Chargebacks are quite rare if you're not engaged in any fraudulent activity. However, there are instances where you may be unlucky and a customer disputes a payment because the product has been damaged during transportation or someone paid you with a stolen credit card. Here are a few things for you to be aware of to make sure you're always in good standing and can minimise disputes and chargebacks.
A common dispute is when a customer receives a product which has been damaged during transportation. First and foremost, try to make sure there's little chance the product would be damaged by packing well and using proper transportation. In the majority of instances, the customer will reach out to you first in order to request a refund or a replacement. In this case, ask your customer to take a picture, showing the damage done to the product. If it's a quick fix you can offer to pay shipping back to fix the product, or if it's easier to replace, ask the costumer if they'd like a refund or a new product.
Even if you take a financial hit by sending out two items, dealing with these instances in a professional and swift manner will defend your reputation to this customer and more broadly. They will keep coming back to you for good service/ goods and most likely refer friends. If you refuse to accommodate the customer, they can open a dispute and by documenting the damaged goods, you will, without doubt, incur a chargeback. Thus, by being open to solve the issue with the customer you have nothing to lose and everything to gain.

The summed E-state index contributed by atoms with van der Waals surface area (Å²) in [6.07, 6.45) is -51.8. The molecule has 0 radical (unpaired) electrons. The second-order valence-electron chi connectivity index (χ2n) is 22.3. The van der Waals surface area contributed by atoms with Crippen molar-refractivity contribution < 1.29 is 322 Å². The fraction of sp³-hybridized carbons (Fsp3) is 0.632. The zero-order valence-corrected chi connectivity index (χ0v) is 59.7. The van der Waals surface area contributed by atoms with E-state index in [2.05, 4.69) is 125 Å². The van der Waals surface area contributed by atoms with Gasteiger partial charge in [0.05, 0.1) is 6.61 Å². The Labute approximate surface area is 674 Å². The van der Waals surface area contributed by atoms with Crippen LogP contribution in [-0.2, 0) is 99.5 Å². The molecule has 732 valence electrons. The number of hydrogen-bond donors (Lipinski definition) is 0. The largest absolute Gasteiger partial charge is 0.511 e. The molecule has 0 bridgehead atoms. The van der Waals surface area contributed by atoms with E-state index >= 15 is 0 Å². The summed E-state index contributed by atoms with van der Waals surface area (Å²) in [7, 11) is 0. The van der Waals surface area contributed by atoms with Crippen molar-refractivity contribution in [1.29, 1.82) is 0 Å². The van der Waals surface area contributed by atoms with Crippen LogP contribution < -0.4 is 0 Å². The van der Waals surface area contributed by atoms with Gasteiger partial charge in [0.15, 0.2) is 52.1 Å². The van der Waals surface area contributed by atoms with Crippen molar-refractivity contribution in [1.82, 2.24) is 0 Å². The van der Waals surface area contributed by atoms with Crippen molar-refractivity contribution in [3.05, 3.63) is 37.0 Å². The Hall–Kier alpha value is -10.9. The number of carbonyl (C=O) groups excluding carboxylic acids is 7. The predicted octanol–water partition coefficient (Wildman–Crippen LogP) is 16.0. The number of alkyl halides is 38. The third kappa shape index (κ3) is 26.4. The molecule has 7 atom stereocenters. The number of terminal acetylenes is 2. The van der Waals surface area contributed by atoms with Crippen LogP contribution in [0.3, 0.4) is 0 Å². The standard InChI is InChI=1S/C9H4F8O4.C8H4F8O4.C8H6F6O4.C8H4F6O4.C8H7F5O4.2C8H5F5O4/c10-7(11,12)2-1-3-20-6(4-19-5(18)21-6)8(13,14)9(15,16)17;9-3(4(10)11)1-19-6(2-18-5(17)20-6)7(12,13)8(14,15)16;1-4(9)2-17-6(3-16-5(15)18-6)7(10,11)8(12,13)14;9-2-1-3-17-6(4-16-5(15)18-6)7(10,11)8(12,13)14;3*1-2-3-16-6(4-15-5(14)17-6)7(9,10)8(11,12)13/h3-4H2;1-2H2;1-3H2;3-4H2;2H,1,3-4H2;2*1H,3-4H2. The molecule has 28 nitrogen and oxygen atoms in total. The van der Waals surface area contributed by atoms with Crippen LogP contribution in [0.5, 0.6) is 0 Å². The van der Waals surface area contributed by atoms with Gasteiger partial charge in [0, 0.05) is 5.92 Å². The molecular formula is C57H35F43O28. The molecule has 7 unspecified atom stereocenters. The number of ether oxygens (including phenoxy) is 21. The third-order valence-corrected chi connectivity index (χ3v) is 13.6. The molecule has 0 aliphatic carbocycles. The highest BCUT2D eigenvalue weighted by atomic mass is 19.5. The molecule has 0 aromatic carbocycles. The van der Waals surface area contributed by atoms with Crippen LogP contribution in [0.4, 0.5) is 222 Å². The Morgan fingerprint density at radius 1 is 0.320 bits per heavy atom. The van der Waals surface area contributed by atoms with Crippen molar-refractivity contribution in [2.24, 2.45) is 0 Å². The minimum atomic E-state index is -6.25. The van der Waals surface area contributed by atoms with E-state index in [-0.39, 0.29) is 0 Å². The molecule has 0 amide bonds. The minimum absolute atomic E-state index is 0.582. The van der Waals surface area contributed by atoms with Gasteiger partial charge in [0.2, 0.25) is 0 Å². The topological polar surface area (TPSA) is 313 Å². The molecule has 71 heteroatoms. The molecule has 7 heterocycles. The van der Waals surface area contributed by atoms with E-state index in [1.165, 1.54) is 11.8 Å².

These instances are rare, but you sometimes have a customer who tries to get the product and their money back. This is why it's so important you ask them to send you a picture of the damaged goods. If they refuse to send a picture, chances are the product isn't damaged, and if it's not damaged they likely won't open a dispute. If they still open a dispute and refuse to show their evidence then make sure you submit all your evidence of the transaction and purchase on time and chances are you won't have to incur a chargeback.
For any jobs and services performed which have results you can document with before/after pictures, we highly recommend you and your team do this in order to combat potential disputes. You could be unlucky and having repaired a boiler one day, have someone adjusting on their own once you have left and within a week you receive a dispute because the customer is trying to get a second fix for free. This documentation will also be most helpful if a dispute were to be opened.
Whether you or a member of your team has had an off day or perhaps a time crunch which unfortunately left a job performed below the customer's expectations you'll likely hear from them. As with the example above, more often than not, the customer will reach out to you before reaching out to their bank to open a dispute. Be open to solve the issue, schedule a new time to come sort out the problem. Most costumers will be happier with this than a refund.
Be accommodating to the customer and you'll see most customers are happy and understanding.
Check your customer's ID when accepting credit- or debit cards
The last thing you want to do is accept a card payment from a customer who's using a stolen card to pay for your product or service. This will be reported as fraud and you will undoubtedly lose the dispute. Not to mention this will affect your credit record as a merchant. Too many situations like these and you may be forced to keep a rolling reserve.
Thankfully, these situations are fairly easy to avoid. On all credit and debit cards there will be a name printed on the card. Simply check the ID of the person paying and match the name to the card. If it's a company card, just make sure to check the person's affiliation with the company name printed on the card.
If you're in any doubt of whether or not the card a customer wants you to pay with is legitimate, please call our support team and they'll be happy to help you go through checks to find the rightful owner of the card.